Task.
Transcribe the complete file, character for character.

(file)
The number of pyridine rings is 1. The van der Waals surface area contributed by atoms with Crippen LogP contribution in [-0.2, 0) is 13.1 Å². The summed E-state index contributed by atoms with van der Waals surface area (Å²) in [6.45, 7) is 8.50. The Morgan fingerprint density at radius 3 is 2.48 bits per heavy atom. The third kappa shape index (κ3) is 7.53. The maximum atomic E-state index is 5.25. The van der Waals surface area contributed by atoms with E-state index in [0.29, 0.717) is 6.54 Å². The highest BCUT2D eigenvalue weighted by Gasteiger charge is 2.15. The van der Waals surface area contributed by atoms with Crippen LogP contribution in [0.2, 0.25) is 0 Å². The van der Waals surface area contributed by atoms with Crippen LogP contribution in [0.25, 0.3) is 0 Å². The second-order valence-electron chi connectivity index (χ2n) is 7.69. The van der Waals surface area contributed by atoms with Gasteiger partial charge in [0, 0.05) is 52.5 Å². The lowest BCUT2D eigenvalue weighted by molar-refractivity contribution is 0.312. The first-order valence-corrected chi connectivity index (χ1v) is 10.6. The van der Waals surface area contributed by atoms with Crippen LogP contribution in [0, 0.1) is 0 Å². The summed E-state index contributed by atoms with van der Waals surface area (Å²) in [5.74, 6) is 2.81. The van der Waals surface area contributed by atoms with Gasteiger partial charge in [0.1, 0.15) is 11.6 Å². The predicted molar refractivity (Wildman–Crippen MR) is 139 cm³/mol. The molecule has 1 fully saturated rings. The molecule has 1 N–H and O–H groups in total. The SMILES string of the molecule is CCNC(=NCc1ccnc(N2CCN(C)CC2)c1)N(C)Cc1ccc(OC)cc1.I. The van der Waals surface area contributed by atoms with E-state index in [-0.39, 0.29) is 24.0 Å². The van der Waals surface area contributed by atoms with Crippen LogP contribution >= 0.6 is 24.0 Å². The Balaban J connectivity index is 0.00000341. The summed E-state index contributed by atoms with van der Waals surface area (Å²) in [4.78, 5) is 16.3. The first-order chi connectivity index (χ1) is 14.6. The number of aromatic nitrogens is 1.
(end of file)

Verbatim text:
The number of pyridine rings is 1. The van der Waals surface area contributed by atoms with Crippen LogP contribution in [-0.2, 0) is 13.1 Å². The summed E-state index contributed by atoms with van der Waals surface area (Å²) in [6.45, 7) is 8.50. The Morgan fingerprint density at radius 3 is 2.48 bits per heavy atom. The third kappa shape index (κ3) is 7.53. The maximum atomic E-state index is 5.25. The van der Waals surface area contributed by atoms with E-state index in [0.29, 0.717) is 6.54 Å². The highest BCUT2D eigenvalue weighted by Gasteiger charge is 2.15. The van der Waals surface area contributed by atoms with Crippen LogP contribution in [0.2, 0.25) is 0 Å². The van der Waals surface area contributed by atoms with Crippen LogP contribution in [0.25, 0.3) is 0 Å². The second-order valence-electron chi connectivity index (χ2n) is 7.69. The van der Waals surface area contributed by atoms with Gasteiger partial charge in [0, 0.05) is 52.5 Å². The lowest BCUT2D eigenvalue weighted by molar-refractivity contribution is 0.312. The first-order valence-corrected chi connectivity index (χ1v) is 10.6. The van der Waals surface area contributed by atoms with Crippen LogP contribution in [0, 0.1) is 0 Å². The summed E-state index contributed by atoms with van der Waals surface area (Å²) in [5.74, 6) is 2.81. The van der Waals surface area contributed by atoms with Gasteiger partial charge in [0.1, 0.15) is 11.6 Å². The predicted molar refractivity (Wildman–Crippen MR) is 139 cm³/mol. The molecule has 1 fully saturated rings. The molecule has 1 N–H and O–H groups in total. The SMILES string of the molecule is CCNC(=NCc1ccnc(N2CCN(C)CC2)c1)N(C)Cc1ccc(OC)cc1.I. The van der Waals surface area contributed by atoms with E-state index in [-0.39, 0.29) is 24.0 Å². The van der Waals surface area contributed by atoms with Crippen LogP contribution >= 0.6 is 24.0 Å². The Balaban J connectivity index is 0.00000341. The summed E-state index contributed by atoms with van der Waals surface area (Å²) in [4.78, 5) is 16.3. The first-order chi connectivity index (χ1) is 14.6. The number of aromatic nitrogens is 1.